: We get a bit of Wedge’s personal history through Corran’s reminiscing: Wedge’s parents were killed by pirates in “Gus Treta,” which we know from elsewhere is a space station they ran; Corran’s father Hal trailed them, and also kept an eye on Wedge, but declared him a lost cause when the then-boy joined the Rebellion.
Okay, so maybe Corran might not be that bad a test case, if Hal did have that rigid a viewpoint.
: Right. And like I said, even if Corran’s alternative wasn’t law and justice, he still is a rebel now; maybe it’s a shift from Lawful Neutral to Chaotic Good, and the question is, is the chaos outweighed by the goodness?
(As to Wedge’s history, we’ll see that again when–if?–we do the Rogue Squadron comics.)
: Wedge next gives a history lesson prefaced with a literal “As you know, (Bobs).” Linking the Rogues to the Red Squadron, Yavin, Endor, Bakura. There aren’t many things that are in canon at this point, and Stackpole is either being wary or is being told to be wary about creation of many Ord Mantells. There’s one “Gall” mentioned that we haven’t seen in the movies or in Force Visions yet. So why was there such a complete reboot, with twelve new pilots? Wedge explains that while there were a few survivors (whom we’ll all meet in due course), most of the time the elite reputation of the unit means that the usual flux of newcomers brought by the churn and rapid turnover rate simply… didn’t survive. So let’s start over, keep the name, but bring in an entirely new team of twelve and train them to be Rogues together.
This, I admit, makes sense to me.
: Agreed. Again, this is probably related in some degree to the comics, which had been running a little while, and represented a slightly more ragtag group of Rogues.
Also, Wedge again says that the Rogues are a symbol, the Alliance’s legend of impossible-doers.
Oh, and I’m pretty sure Gall shows up in Shadows of the Empire.
: And in the process they interviewed and eliminated hundreds of pilots, which again speaks to the 0.02 sigma thing I mentioned above. Wedge wants to cut down on head-inflation immediately though, or at least I think that’s the point of his coming right out and saying that “you’re all elite but you’ll never be considered as good as a Biggs Darklighter or a Jek Porkins, those guys are legends.”
Corran immediately thinks to himself, and so are you, and I can become one too, right?
…not the point, Corran.
: No, but Wedge is an idiot if he doesn’t know people will take that away. It’s a challenge: “you can’t live up to the legend. But I dare you to try.”
: Wedge also points out that this is an unusual group of pilots in some senses. Two of them, he says off-handedly, already have death marks against them, and the rest of them will join the club as soon as it’s known that they have been assigned to Rogue Squadron. The Empire also takes that Symbol thing seriously. But more than that, in particular in Admiral Ackbar’s conception, Rogue Squadron needed to be a team of pilots that can operate independently and do more than just dogfights and killing Death Stars. (Is twice a habit?)
: Two for two?
: So that also played into their selection process. Rhysati mentions to Corran that something like that was in “Baron” Calrissian’s security structure for Bespin; he had a Commando Pilot squadron. So we can already see Corran’s security background allowing him to play more roles than just the ace pilot, and we’re beginning to wonder, hopefully, what the rest of them bring to the table than just the hot hands on the sticks. Corran specifically wonders that about Gavin, which is a fair thing to wonder given that the boy’s just 16 and… probably not a second Ghent, given how much obsession it takes to be a Ghent.
: In some ways, I’d suggest malleability. Youth also.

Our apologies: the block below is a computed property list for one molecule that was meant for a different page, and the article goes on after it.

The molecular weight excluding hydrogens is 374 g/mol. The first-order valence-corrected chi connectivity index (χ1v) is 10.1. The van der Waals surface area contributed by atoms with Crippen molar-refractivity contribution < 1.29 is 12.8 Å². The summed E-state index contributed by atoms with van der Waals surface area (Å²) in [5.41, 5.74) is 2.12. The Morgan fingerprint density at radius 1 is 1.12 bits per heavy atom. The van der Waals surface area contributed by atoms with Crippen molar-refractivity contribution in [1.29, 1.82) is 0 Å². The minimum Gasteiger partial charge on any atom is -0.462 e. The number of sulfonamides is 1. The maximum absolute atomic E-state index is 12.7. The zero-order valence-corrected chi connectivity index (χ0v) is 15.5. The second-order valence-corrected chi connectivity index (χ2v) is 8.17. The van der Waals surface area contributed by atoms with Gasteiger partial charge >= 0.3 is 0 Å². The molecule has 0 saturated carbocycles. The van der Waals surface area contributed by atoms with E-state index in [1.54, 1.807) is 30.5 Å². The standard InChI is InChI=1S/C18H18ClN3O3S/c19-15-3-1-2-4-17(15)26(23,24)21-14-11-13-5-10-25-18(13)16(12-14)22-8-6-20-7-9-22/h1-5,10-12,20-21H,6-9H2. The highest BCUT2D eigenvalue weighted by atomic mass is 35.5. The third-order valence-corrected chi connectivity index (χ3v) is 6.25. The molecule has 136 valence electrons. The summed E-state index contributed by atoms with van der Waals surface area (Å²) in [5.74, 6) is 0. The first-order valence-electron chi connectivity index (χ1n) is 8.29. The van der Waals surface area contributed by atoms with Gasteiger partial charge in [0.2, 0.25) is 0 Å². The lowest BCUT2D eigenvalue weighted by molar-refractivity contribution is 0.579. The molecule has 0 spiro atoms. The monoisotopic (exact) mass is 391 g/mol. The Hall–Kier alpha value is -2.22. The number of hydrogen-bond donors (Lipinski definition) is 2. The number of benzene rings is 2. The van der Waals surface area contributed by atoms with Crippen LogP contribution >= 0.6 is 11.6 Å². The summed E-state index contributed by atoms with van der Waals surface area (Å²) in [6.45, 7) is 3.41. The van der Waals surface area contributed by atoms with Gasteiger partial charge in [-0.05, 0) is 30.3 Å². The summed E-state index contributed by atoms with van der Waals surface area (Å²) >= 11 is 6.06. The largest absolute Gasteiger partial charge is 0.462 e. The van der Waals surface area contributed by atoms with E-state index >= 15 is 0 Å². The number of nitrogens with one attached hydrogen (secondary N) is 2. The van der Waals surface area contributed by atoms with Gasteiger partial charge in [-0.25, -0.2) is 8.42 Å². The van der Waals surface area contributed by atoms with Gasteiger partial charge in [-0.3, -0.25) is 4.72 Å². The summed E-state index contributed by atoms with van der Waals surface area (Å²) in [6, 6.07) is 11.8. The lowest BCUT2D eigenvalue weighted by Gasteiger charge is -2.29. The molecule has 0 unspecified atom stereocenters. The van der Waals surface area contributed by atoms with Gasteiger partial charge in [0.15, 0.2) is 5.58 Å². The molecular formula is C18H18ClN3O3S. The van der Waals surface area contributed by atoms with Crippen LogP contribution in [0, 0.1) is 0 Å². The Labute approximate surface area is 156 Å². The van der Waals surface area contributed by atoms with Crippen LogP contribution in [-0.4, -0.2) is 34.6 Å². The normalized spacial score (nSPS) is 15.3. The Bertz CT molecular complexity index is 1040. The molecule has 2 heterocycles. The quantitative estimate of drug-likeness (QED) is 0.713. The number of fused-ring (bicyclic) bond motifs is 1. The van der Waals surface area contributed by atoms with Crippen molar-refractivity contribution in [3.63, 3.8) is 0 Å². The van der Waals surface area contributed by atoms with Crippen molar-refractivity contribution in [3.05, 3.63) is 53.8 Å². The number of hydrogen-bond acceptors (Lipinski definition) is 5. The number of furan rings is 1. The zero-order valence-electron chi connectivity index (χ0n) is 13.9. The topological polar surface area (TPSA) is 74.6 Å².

And yeah, the Rogues here are comparable to Army Rangers, Green Berets, SEAL Teams, or the like. Elite commandos.
: I agree. But it also makes sense that Corran doesn’t make that connection and instead wonders about already-trained skills; he’d see it that way and he doesn’t have nearly enough leadership experience himself yet.
: Well yeah.
: Wedge continues that they are about to embark into a very intensive training program, led by Captain Celchu, whom he introduces at this point, and gives the new pilots a brief of his XOs resume. Notably missing: Any mention of Imperial captivity and potential programming as a sleeper agent, heh.
: Yeah, save that for later. (I’m only half kidding.)
: Emtrey, as the 3PO droid is called, is the quartermaster and will hand room assignments, etc. in the new training complex they’ll move to. Then comes the cold water part of the speech:
So now you’re all part of Rogue Squadron. What you can expect of the future is this: endless amounts of boredom and routine punctuated by moments of sheer terror. As good as you are, statistical studies of fighter pilots indicate most of you will die in your first five missions. While survivability goes up after that, the odds are still not good that you will live to see the complete destruction of the Empire. The reason for that is that you will be there to see bits and pieces of it being lopped off. Rogue Squadron will be given tough assignments and will be expected to complete them, specifically because we are the best there is.
, no, at the last he doesn’t say “Any questions?” that blandly, but it would have been funny and that’s what it comes down to.
: No, he just says “that’s all, unless you have questions.” Which, someone does.
: I have multiple remarks about that speech before we go on to the questions, though:
- In my Kindle edition, the line about boredom and routine punctuated by moments of sheer terror is underlined by enough people to show up underlined in my copy also. I find this amusing, given that it is in fact so basic a military cliche that I am aware of it, and I don’t read military fiction as a rule.
- MIT entrance classes, please take note of the somewhat different stakes here and stop crowing about how a 66% retention rate makes you speshul.
: Oh, is that like the old line from law school about “look to your left, look to your right, one of the three of you will be gone in a semester”?
: Yes, except the first time I heard that line described to me, it was in… I think in Stephen Levy’s Hackers, actually, and specifically about MIT engineering classes?